Music critics that state this is the best Cure album in years, are sadly mistaken, as it is clearly inferior to Bloodflowers. Those who make swipes at that album, do not truly understand Robert Smith or the Cure. Hardcore fans understand just how important the Bloodflowers album is. This new album is far less important, though perhaps more immediate. It may have greater vitality, greater energy and sharpness, but it lacks the soul and melancholy of Bloodflowers, which were also the two key elements of the insurpassable Distintegration. It's important to underline the harshness and violence present on the new album, the harshest and most violent since Pornography. There is sadly very little room for beauty and melancholy on this album, which is its main failing. It does have certain other virtues though. The first three tracks - Lost, Labyrinth and Before Three - are a pretty stunning opening to the album, and establish the visceral nature of the content. These three gems are followed by two decent efforts, Truth Goodness And Beauty and The End Of The World, then a melancholic song, Anniversary, which could have been much better, if Robert had come up with a memorable melody, instead of a mediocre one. This is followed by an angry assault of a song, Us or Them, which isn't completely convincing in its rage, and is too reminiscent of The Kiss and Shiver and Shake. The album then kind of loses it focus with some attempts at hard-edged pop songs, which aren't bad, but lack the intensity of the opening salvo. It only regains its focus with the long and powerful The Promise, which is certainly one of the main highlights of the album. The closer, Going Nowhere, features Robert's familiar weariness, but it doesn't have the beauty of his best efforts. It's not appropriate to compare it with Homesick or Untitled; it's not in the same league. And to compare this album with Disintegration is very misleading, as it has almost nothing in common with that album. It is more accurate to imagine a slightly uncomfortable hybrid of Pornography and Head On The Door. Dark howls of anguish set off by occasional pop touches. I will give some credit to the producer, even if he has been involved with such wretched nu-metal acts. The sound balances rawness and polish to good effect. Overall, I found the album unfulfilling. Just wish there was space for the familiar chiming Cure guitar lines and elegiac piano lines. It's a shame that they, along with strings, are all but absent from the rough rock arrangements. Most long-term Cure fans will appreciate the vitality and edge present in some of the music, but at the same time, they will mourn the absence of Robert's ravishing poetic melancholy, which is conspicuous by its absence.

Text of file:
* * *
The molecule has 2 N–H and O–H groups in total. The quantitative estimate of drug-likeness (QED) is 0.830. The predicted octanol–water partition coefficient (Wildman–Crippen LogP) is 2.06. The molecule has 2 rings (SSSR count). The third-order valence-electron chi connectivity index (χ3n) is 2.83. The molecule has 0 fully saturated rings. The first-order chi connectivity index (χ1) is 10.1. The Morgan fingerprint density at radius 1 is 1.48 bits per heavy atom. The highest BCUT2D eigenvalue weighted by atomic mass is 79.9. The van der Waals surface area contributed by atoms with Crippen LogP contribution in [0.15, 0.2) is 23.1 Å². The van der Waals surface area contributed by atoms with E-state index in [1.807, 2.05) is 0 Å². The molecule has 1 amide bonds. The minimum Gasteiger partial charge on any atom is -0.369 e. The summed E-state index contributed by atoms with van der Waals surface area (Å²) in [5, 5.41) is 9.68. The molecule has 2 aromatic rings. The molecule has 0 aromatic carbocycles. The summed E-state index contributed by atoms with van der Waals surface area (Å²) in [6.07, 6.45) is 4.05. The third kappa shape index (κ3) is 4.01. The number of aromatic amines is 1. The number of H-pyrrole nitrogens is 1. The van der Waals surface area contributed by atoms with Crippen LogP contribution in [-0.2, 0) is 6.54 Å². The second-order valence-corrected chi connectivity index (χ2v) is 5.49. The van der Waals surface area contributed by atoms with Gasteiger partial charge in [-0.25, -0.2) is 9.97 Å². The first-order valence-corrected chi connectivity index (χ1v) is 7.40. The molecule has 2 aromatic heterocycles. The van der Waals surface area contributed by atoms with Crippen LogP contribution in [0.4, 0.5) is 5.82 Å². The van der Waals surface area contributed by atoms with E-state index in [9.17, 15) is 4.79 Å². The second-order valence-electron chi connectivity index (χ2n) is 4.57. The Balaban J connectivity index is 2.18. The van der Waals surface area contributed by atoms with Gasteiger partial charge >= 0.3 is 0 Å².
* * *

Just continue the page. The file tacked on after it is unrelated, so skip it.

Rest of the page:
on 9 August 2004
Convention dictates that any new Cure album is immediately measured up against their back catalogue. Reviews complain that it's not like "Disintegration", that it's not as good as "Pornography", that it falls short of "Seventeen Seconds".
It's as if The Cure are not allowed to do anything new.
When the fans of such a historically ground-breaking, awkward, always-changing and ever-challenging band are so resolutely backward-looking, it's a confusing state of affairs. Why does "The Cure" have to be like any other of their albums? Even Smith perhaps acknowledges this with his wry line "you promised me another wish," as he plunders his own lyrical back-catalogue throughout the album.
Each Cure album has its place in their exceptional, multi-decade catalogue, each one merely representing another step in the evolution of this multi-talented, shape-shifting band. The only true constant for The Cure is the band's musical genius and its strong-headed and uncompromising style, under Robert Smith's domineering leadership.
Well, with Smith now in his 40's and having lost count of how many times Smith has claimed the Cure were finished, I was nervous of what this album might be like. Would it be a has-been's album? Would it be "Cure-by-numbers"? Would it sound like the band just going through the motions? Had they now become a fully-fledged rock dinosaur?
Answer: not a chance. Not a flipping chance.
Smith has never sounded SO angry, SO furious as on this latest release. Whereas in previous Cures, the angst always had a self-immolating edge, this time it's directed outwards. The tighter social mood of 2004 sees Smith with plenty to angst about. "The Cure", then, is Smith holding a mirror up to the world. There's an edge, a roar and a snarl to Smith's phlegmatic voice that is at times surprisingly Pixies-esque, and Smith uses vocal tones that he more commonly employs on stage.